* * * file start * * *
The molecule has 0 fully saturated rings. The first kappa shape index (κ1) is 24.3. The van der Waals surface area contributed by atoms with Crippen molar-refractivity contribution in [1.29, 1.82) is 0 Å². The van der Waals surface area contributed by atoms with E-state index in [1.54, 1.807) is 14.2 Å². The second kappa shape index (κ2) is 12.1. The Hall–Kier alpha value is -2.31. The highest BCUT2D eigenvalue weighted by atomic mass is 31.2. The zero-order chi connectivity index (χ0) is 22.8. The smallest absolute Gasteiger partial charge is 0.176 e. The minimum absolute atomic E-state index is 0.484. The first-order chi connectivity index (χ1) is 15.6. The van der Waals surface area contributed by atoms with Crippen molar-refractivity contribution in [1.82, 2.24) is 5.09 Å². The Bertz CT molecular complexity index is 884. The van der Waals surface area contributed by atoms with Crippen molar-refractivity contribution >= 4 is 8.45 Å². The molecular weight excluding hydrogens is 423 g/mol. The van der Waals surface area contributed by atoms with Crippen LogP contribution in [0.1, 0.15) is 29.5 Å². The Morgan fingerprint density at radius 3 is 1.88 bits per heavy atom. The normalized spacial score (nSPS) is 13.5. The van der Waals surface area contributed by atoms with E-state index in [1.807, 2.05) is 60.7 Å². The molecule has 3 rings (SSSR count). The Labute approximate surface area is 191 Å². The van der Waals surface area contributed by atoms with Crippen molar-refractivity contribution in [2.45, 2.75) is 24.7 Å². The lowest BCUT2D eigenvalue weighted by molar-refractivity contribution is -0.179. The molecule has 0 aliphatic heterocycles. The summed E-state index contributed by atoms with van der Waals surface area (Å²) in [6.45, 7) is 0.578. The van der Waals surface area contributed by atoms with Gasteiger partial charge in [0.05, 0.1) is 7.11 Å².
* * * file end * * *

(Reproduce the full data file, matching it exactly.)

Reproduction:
The molecule has 0 fully saturated rings. The first kappa shape index (κ1) is 24.3. The van der Waals surface area contributed by atoms with Crippen molar-refractivity contribution in [1.29, 1.82) is 0 Å². The van der Waals surface area contributed by atoms with E-state index in [1.54, 1.807) is 14.2 Å². The second kappa shape index (κ2) is 12.1. The Hall–Kier alpha value is -2.31. The highest BCUT2D eigenvalue weighted by atomic mass is 31.2. The zero-order chi connectivity index (χ0) is 22.8. The smallest absolute Gasteiger partial charge is 0.176 e. The minimum absolute atomic E-state index is 0.484. The first-order chi connectivity index (χ1) is 15.6. The van der Waals surface area contributed by atoms with Crippen molar-refractivity contribution in [1.82, 2.24) is 5.09 Å². The Bertz CT molecular complexity index is 884. The van der Waals surface area contributed by atoms with Crippen molar-refractivity contribution >= 4 is 8.45 Å². The molecular weight excluding hydrogens is 423 g/mol. The van der Waals surface area contributed by atoms with Crippen LogP contribution in [0.1, 0.15) is 29.5 Å². The Morgan fingerprint density at radius 3 is 1.88 bits per heavy atom. The normalized spacial score (nSPS) is 13.5. The van der Waals surface area contributed by atoms with E-state index in [1.807, 2.05) is 60.7 Å². The molecule has 3 rings (SSSR count). The Labute approximate surface area is 191 Å². The van der Waals surface area contributed by atoms with Crippen molar-refractivity contribution in [2.45, 2.75) is 24.7 Å². The lowest BCUT2D eigenvalue weighted by molar-refractivity contribution is -0.179. The molecule has 0 aliphatic heterocycles. The summed E-state index contributed by atoms with van der Waals surface area (Å²) in [6.45, 7) is 0.578. The van der Waals surface area contributed by atoms with Gasteiger partial charge in [0.05, 0.1) is 7.11 Å².